How will the entry of Ohio State QB Dwayne Haskins impact 2019 draft

By | January 9, 2019

The NFL is still waiting for confirmation whether a small army of Alabama and Clemson underclassmen will be entering the 2019  draft, but for the most part the field is pretty much set for the upcoming draft year. And the big emerging question right now is just how good a prospect is Ohio State QB Dwayne Haskins. There is a pretty solid consensus around the league that Haskins is the clear #1 prospect at the position. Just how good, though, will go a long ways to determine to a large degree how the early picks at the upcoming draft shake out.

And while there is still an awfully lot of sorting out to be done before the picks actually start coming off the board on April 25th, there is an emerging buzz that while Haskins is not in the Andrew Luck category, he is in fact still a pretty good prospect with at least top 5 potential, but also with enough upside to be very much in play for the #1 pick overall. Indeed, we’ve had more than one scout tell us that in all likelihood had Haskins been in the 2018 draft he would have been the first player selected “hands down”. On the other hand, it is not as clear that Haskins would necessarily be quite as highly rated if he had stuck around for another year and entered what is shaping up to be a very QB rich draft in 2020, but he was still going to be a top 5-10 type whichever draft he ultimately entered.

That sentiment also shows up in recent reviews of Haskins’ potential by leading draft analysts. The Miami Herald, for example, polled some of the top analysts in an article this week and the results were uniformialy pretty positive. ESPN’s Mel Kiper, for example, said of Haskins: “at 6-foot-3, 220 pounds, he can make every throw.  He has an effortless and compact release, and that shows when he’s launching balls across the field on out routes, and when he’s hitting receivers in stride on go routes. He’s accurate, shows great anticipation on throws and takes care of the ball. He also shows poise and never gets rattled. He loves the spotlight and craves pressure. The high ceiling is there, and that’s what NFL teams want.” Meanwhile, Todd McShay, another ESPN analyst was quoted as saying: “Based solely on his physical tools, the bar is really high for the Ohio State starter despite a limited college career. Haskins anticipates well, and he has touch on shorter throws and the high-level arm to drive the ball down the field with accuracy. The numbers were eye-popping for the third-year sophomore,” while Bucky Brooks of NFL.com said of Haskins that he: “exhibits all of the traits coaches and scouts covet in a franchise quarterback. Haskins is a classic pocket passer with A-plus arm talent. He is one of the few quarterbacks capable of making every throw in the book from the pocket with power, touch or finesse.” In fact, the only questions regarding Haskins appear to be that as a one-starter he has limited experience, while he also isn’t as athletic as some of the other top college QBs these and will never make much happen with his legs.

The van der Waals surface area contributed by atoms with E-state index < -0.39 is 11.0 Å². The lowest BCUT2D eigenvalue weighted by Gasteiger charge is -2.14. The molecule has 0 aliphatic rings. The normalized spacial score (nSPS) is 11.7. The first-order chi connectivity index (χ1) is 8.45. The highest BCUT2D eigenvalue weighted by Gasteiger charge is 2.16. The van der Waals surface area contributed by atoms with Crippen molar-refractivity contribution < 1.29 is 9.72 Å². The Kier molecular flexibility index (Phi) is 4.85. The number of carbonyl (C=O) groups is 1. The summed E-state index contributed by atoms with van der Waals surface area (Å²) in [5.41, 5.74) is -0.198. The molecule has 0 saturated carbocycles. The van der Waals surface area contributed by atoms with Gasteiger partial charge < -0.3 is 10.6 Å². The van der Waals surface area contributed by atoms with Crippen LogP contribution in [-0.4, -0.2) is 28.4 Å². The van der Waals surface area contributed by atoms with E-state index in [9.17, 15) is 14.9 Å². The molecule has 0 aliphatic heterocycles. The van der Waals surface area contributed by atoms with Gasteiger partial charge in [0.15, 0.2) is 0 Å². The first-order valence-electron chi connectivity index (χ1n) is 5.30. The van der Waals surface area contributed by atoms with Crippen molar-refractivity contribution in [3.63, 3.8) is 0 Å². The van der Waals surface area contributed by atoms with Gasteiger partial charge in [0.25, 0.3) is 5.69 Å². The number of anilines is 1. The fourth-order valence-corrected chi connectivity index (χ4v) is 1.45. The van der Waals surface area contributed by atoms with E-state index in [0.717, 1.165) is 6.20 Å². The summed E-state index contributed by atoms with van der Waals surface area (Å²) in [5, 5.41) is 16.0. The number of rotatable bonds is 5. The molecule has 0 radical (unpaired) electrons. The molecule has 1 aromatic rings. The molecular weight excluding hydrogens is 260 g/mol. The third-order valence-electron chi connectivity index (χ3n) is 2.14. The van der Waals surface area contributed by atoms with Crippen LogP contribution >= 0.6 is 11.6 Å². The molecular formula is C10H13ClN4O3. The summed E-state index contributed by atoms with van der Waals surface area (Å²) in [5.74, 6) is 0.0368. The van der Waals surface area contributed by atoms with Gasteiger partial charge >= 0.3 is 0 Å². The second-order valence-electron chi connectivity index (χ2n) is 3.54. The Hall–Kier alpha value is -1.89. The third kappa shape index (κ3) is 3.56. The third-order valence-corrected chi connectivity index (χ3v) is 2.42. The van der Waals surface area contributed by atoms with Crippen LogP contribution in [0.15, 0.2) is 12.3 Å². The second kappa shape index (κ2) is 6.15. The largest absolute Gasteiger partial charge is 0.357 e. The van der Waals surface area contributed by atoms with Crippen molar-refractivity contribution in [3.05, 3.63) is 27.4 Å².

Of course, a whole lot can change over the course of the next 3-4 months as we go through the combine, pro days and private team workouts. Haskins, for example, could struggle, especially in the off-field interviews. It is also possible that one or more of this year’s other top QBs like Daniel Jones of Duke, Missouri’s Drew Lock or Will Grier of West Virginia could also elevate into the top ten area. However, if the status quo holds with Haskins as the only true top 5 type QB in the 2019 draft, it could very well set of an intriguing bidding war among teams looking for their QB of the future.

One of the very odd realities of the 2019 draft is that each of the teams with top 5 picks – Arizona, San Francisco, the NY Jets, Oakland and Tampa Bay – all have young QBs and would not figure to be interested in a player like Haskins. The one exception might be Oakland if the Raiders decided to move on from Derek Carr, although there isn’t much evidence that that is where their thinking is these days. In fact, it is only teams picking outside the top 5 – the Giants at #6, Jacksonville at #7, Denver at #10, Cincinnati at #11 and Miami at #13 – that have major issues at QB and any of those teams interested in Haskins will almost assuredly have to trade up – likely way up – in order to win a bidding battle to get him if conditions on the ground hold as they are. And nobody in the league is likely to be happier about that than the folks in Arizona. The Cardinals, who hold the #1 pick this year, have made it pretty clear that their only real priority this off-season is upgrading the offensive line. Trouble is it doesn’t appear that there are any OL worth a top 5 pick so moving down makes eminent sense to the Cardinals.

Of course, any or all of those QB-needy teams could opt to wait for the 2020 draft which looks like it could have more options at QB including the likes of Justin Herbert of Oregon, Alabama’s Tua Tagovailoa, Jake Fromm of Georgia and Jacob Eason of Washington. However, those guys all look like potential elite prospects who aren’t going to last much past the first 5 or so picks so unless those QB-needy teams tank next fall, they could be looking at having to trade up anyway. Decisions, decisions, decisions!! Stay tuned!!